An Unforgettable Dove Hunt… I Wish They’d Let Me Forget

Finally, I was old enough to shoot my break-open .410 shotgun without it knocking me to the ground, but my dad had recently gotten severely hurt in a horse riding accident and was unable to take me on my first dove hunt.

I was heartbroken; not only was my hero stuck in bed with his arm, leg, and ribs broken, but we also couldn’t do all the things we had planned to do, like going on my first dove hunt. 

Thankfully, my grandpa was willing to walk through his pasture with a five-year-old boy on a hot September afternoon. 

The author as a boy with his grandfather looking for doves.
The author as a boy with his grandfather looking for doves.

So, we planned my first dove hunt, and I excitedly waited in anticipation.

The day finally arrived. My grandpa and I began walking through his pastures in the hope of flushing a dove or possibly catch one flying by. 

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But nothing was flying, and I wasn’t quick enough to shoot the few that we happened to spook.

So, my hopes of shooting my first dove were quickly running out; it also didn’t help that my attention span was minimal. However, I was determined to shoot my first bird with my shotgun, so we marched on. 

Eventually, we made it to the back pond, and by some miracle, a dove was sitting at the top of a tree within range. 

I excitedly raised my barrel and dropped the hammer down on the dove sitting on the branch. I looked back at my grandpa and said, “I got it.”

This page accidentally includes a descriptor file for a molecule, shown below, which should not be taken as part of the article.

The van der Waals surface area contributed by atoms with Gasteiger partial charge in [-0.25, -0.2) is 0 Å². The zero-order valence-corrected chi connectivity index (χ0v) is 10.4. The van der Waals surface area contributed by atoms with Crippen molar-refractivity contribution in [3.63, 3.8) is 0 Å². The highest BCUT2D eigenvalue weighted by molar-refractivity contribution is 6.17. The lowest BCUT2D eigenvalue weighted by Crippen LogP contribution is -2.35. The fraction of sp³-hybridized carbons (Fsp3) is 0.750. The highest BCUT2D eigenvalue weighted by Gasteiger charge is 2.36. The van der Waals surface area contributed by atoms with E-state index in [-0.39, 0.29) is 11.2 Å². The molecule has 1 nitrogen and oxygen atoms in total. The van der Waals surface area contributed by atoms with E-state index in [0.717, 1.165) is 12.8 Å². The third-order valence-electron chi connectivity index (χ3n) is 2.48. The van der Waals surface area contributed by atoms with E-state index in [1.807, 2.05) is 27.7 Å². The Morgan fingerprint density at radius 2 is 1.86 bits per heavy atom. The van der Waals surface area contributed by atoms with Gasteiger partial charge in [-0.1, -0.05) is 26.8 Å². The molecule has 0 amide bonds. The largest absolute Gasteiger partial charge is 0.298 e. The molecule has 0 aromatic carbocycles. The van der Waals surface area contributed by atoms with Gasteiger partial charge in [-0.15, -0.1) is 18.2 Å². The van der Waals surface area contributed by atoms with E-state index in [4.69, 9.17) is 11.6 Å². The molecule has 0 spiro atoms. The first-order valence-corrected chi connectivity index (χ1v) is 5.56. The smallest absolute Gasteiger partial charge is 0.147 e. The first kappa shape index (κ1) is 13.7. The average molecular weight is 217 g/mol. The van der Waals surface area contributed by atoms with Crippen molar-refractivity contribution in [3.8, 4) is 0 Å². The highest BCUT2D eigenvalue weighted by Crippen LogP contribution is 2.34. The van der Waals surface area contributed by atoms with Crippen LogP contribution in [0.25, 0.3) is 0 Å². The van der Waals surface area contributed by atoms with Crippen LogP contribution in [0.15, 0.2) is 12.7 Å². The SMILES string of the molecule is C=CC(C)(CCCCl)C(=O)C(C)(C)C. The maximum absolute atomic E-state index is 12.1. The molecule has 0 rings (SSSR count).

“Are you sure?” he asked as I handed him my gun and ran to pick up my first kill.

I searched and searched for the bird for what seemed like hours, but it was only a few minutes. 

Finally! I found it, grabbed it by the leg, and ran back to my grandpa, excited to show everyone my first bird. 

The young author loading his .410 shotgun.
The young author loading his .410 shotgun.

My grandma was the first to see it and tell me how proud she was of me. She even offered to wrap it up so I could take it home to my parents’ house. 

While I wish the story could end here, it doesn’t. Years later, I learned that 5-year-old me missed that day…

You see when I pulled the trigger of my .410 shotgun, the dove flew away unharmed, but I happened to miss that very critical detail in all my excitement. 

Now you can see why it took me so long to find a dead bird, and yes, I found a dead bird. One that had been dead for at least a week, if not longer! 

My grandpa says he couldn’t bear to break my spirits by telling me this bird had been dead a while and it wasn’t the dove I had aimed at, so he let me carry it back to his house.

He made faces and hand gestures at my grandma to let her know to fake it because the bird had clearly been dead a long time, but an excited five-year-old boy couldn’t tell that.

So, as I recounted our hunting expedition to her, she had the bright idea to send this bird to my parents, which I was more than willing to do.

While my grandparents still tell this story to try and embarrass me, I’ve learned to embrace it as part of my hunting background; after all, that’s one of the instances that initially hooked me on hunting.

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I still have that old break-over shotgun, and when I’m feeling a little froggy, I’ll send a few 410 shells in the direction of a dove. 

But the most fun I have is dove hunting with my daughter and teaching her to shoot, continuing the family hunting tradition.

Wesley Littlefield is a seasoned outdoorsman and passionate hunter. With years of experience exploring the wilderness, Wesley seamlessly blends his love for nature with his talents as a skilled writer and photographer. His keen eye captures the essence of the great outdoors, while his words bring to life the thrill of the hunt.

Ammo.com
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